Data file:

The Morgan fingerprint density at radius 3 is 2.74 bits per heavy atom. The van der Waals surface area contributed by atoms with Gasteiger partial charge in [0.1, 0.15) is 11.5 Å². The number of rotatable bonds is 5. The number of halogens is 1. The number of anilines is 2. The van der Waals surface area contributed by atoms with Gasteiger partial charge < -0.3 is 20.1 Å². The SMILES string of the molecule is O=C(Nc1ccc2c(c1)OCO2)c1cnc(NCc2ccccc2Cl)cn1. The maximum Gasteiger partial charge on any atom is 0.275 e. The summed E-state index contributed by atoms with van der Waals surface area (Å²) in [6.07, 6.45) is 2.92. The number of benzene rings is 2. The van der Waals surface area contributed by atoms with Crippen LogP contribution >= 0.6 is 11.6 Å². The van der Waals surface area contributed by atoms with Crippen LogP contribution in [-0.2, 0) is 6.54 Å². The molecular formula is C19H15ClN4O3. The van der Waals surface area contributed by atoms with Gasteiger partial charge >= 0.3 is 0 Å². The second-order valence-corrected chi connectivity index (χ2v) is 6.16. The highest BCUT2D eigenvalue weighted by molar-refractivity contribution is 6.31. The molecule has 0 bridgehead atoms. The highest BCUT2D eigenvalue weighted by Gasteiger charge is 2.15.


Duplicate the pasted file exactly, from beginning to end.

The Morgan fingerprint density at radius 3 is 2.74 bits per heavy atom. The van der Waals surface area contributed by atoms with Gasteiger partial charge in [0.1, 0.15) is 11.5 Å². The number of rotatable bonds is 5. The number of halogens is 1. The number of anilines is 2. The van der Waals surface area contributed by atoms with Gasteiger partial charge < -0.3 is 20.1 Å². The SMILES string of the molecule is O=C(Nc1ccc2c(c1)OCO2)c1cnc(NCc2ccccc2Cl)cn1. The maximum Gasteiger partial charge on any atom is 0.275 e. The summed E-state index contributed by atoms with van der Waals surface area (Å²) in [6.07, 6.45) is 2.92. The number of benzene rings is 2. The van der Waals surface area contributed by atoms with Crippen LogP contribution >= 0.6 is 11.6 Å². The van der Waals surface area contributed by atoms with Crippen LogP contribution in [-0.2, 0) is 6.54 Å². The molecular formula is C19H15ClN4O3. The van der Waals surface area contributed by atoms with Gasteiger partial charge >= 0.3 is 0 Å². The second-order valence-corrected chi connectivity index (χ2v) is 6.16. The highest BCUT2D eigenvalue weighted by molar-refractivity contribution is 6.31. The molecule has 0 bridgehead atoms. The highest BCUT2D eigenvalue weighted by Gasteiger charge is 2.15.